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A charity’s duty to have liability insurance

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Overview

Every employer has a legal requirement to have employers’ liability insurance for employees based in England, Scotland or Wales.

In England, there’s no legal requirement to have employers’ liability insurance to cover employees who are based abroad. However, if you have employees based in other countries, you should comply with the relevant countries’ legal requirements.

There is also not a legal requirement to have public liability insurance, which covers organisations for claims made against them by members of the public or other businesses (but not claims by employees). But you might want to consider such insurance if your organisation hosts an event, for example, or owns or occupies land or buildings(this would protect against a claim from someone who was injured at the event or whose property was lost or damaged on your premises).

Charities that own or operate motor vehicles are also required to have insurance against third-party injury and property damage. If you own a minibus, you’ll need to take out further insurance. It’s also important to bear in mind that if a trustee, employee or volunteer uses their own vehicle for a charity’s business, the charity must ensure that the owner’s insurance covers this use.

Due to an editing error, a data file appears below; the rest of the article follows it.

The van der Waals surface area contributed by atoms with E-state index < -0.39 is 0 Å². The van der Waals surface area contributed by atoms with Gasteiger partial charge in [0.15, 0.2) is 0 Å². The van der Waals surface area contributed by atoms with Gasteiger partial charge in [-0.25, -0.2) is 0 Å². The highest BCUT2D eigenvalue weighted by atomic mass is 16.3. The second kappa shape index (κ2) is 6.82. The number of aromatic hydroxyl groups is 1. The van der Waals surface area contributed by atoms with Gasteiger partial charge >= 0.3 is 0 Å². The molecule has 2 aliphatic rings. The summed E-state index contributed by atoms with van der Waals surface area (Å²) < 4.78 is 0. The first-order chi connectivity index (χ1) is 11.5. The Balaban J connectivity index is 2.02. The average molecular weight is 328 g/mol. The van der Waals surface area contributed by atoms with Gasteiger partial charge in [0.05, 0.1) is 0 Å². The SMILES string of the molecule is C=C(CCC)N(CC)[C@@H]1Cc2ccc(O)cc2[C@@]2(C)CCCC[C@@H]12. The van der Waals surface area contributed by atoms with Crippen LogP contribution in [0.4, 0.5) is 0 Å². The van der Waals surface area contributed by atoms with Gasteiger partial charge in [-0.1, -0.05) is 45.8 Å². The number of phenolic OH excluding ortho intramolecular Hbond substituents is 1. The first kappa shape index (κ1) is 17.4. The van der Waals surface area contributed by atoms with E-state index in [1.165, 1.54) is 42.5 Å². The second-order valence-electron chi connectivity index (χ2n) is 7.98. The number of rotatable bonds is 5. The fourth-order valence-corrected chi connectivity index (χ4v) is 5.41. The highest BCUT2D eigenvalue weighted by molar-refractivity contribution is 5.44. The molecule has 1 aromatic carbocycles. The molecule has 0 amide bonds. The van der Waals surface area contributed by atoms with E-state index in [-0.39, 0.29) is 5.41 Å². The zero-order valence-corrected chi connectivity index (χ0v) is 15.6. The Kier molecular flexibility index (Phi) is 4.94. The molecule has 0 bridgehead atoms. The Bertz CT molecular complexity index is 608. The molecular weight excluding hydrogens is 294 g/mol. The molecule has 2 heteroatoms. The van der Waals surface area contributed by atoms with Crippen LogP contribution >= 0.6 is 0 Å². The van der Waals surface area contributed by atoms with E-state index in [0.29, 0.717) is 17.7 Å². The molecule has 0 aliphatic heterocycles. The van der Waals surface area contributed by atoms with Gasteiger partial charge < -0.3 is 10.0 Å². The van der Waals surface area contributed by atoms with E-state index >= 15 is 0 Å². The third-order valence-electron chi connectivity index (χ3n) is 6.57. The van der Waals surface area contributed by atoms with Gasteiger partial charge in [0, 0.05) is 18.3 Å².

When an organisation takes out insurance, they must ensure that they give the insurance company clear information about the relevant risks.

Key duties for charities and voluntary organisations regarding insurance

Duties of charities to have insurance

This act requires requires employers to insure against their liability for personal injury to their employees based in England, Scotland or Wales.

Reference: Employers’ Liability (Compulsory Insurance) Act 1969

Charity Commission guidance on charities and insurance.

Reference: CC49: Charities and insurance

Duty to make a fair presentation of risk to insurers

This act requires the person or organisation seeking insurance to make a ‘fair presentation’ of risk to their prospective insurer. This means charities must disclose everything they know, or should know, about potential risks.

Senior management and those responsible for the insurance (eg brokers) will need to share what is available to them from a ’reasonable search’ of information available.

Information should be shared with insurance companies in a ‘reasonably clear and accessible’ way.

The insurance company can seek various remedies when they do not have a fair presentation of risk, including not honouring the insurance contract. Much depends on whether this was a deliberate or reckless failure to make a fair presentation.

Reference: Part 2, Insurance Act 2015

Last reviewed: 15 June 2022

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This page was last reviewed for accuracy on 15 June 2022

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